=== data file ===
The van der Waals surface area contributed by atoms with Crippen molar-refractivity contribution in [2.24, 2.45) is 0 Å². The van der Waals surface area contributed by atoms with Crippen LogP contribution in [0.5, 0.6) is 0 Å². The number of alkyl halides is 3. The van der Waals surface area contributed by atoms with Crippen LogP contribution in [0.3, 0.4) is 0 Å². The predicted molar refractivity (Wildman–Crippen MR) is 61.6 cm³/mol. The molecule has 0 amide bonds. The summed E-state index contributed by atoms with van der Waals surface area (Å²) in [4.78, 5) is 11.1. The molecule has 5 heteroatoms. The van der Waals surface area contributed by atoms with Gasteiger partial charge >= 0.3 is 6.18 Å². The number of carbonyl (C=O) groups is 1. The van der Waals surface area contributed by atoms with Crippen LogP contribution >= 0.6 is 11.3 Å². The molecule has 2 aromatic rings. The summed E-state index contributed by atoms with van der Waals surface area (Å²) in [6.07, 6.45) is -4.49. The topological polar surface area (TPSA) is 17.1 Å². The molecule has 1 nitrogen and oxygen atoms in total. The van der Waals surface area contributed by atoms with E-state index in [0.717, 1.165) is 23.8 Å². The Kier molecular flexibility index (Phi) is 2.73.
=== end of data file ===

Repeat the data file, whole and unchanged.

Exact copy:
The van der Waals surface area contributed by atoms with Crippen molar-refractivity contribution in [2.24, 2.45) is 0 Å². The van der Waals surface area contributed by atoms with Crippen LogP contribution in [0.5, 0.6) is 0 Å². The number of alkyl halides is 3. The van der Waals surface area contributed by atoms with Crippen LogP contribution in [0.3, 0.4) is 0 Å². The predicted molar refractivity (Wildman–Crippen MR) is 61.6 cm³/mol. The molecule has 0 amide bonds. The summed E-state index contributed by atoms with van der Waals surface area (Å²) in [4.78, 5) is 11.1. The molecule has 5 heteroatoms. The van der Waals surface area contributed by atoms with Gasteiger partial charge >= 0.3 is 6.18 Å². The number of carbonyl (C=O) groups is 1. The van der Waals surface area contributed by atoms with Crippen LogP contribution >= 0.6 is 11.3 Å². The molecule has 2 aromatic rings. The summed E-state index contributed by atoms with van der Waals surface area (Å²) in [6.07, 6.45) is -4.49. The topological polar surface area (TPSA) is 17.1 Å². The molecule has 1 nitrogen and oxygen atoms in total. The van der Waals surface area contributed by atoms with E-state index in [0.717, 1.165) is 23.8 Å². The Kier molecular flexibility index (Phi) is 2.73.